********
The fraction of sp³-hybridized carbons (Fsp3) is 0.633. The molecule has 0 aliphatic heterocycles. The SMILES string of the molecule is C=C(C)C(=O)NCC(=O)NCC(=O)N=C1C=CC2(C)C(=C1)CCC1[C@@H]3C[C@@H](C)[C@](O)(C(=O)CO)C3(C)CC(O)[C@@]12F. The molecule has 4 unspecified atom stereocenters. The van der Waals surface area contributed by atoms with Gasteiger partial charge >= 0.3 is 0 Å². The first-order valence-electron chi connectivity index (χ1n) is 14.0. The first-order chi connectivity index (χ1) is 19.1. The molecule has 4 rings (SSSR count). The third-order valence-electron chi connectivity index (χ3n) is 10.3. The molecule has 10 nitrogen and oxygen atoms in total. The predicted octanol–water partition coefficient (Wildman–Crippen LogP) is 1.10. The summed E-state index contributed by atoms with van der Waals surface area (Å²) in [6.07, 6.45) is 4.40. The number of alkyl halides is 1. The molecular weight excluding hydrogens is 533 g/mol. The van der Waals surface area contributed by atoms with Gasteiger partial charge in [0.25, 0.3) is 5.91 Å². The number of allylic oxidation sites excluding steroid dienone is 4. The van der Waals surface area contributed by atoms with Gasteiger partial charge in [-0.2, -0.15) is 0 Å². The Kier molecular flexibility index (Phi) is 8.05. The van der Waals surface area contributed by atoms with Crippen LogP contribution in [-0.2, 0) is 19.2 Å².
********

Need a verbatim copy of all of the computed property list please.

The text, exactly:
The fraction of sp³-hybridized carbons (Fsp3) is 0.633. The molecule has 0 aliphatic heterocycles. The SMILES string of the molecule is C=C(C)C(=O)NCC(=O)NCC(=O)N=C1C=CC2(C)C(=C1)CCC1[C@@H]3C[C@@H](C)[C@](O)(C(=O)CO)C3(C)CC(O)[C@@]12F. The molecule has 4 unspecified atom stereocenters. The van der Waals surface area contributed by atoms with Gasteiger partial charge >= 0.3 is 0 Å². The first-order valence-electron chi connectivity index (χ1n) is 14.0. The first-order chi connectivity index (χ1) is 19.1. The molecule has 4 rings (SSSR count). The third-order valence-electron chi connectivity index (χ3n) is 10.3. The molecule has 10 nitrogen and oxygen atoms in total. The predicted octanol–water partition coefficient (Wildman–Crippen LogP) is 1.10. The summed E-state index contributed by atoms with van der Waals surface area (Å²) in [6.07, 6.45) is 4.40. The number of alkyl halides is 1. The molecular weight excluding hydrogens is 533 g/mol. The van der Waals surface area contributed by atoms with Gasteiger partial charge in [0.25, 0.3) is 5.91 Å². The number of allylic oxidation sites excluding steroid dienone is 4. The van der Waals surface area contributed by atoms with Gasteiger partial charge in [-0.2, -0.15) is 0 Å². The Kier molecular flexibility index (Phi) is 8.05. The van der Waals surface area contributed by atoms with Crippen LogP contribution in [-0.2, 0) is 19.2 Å².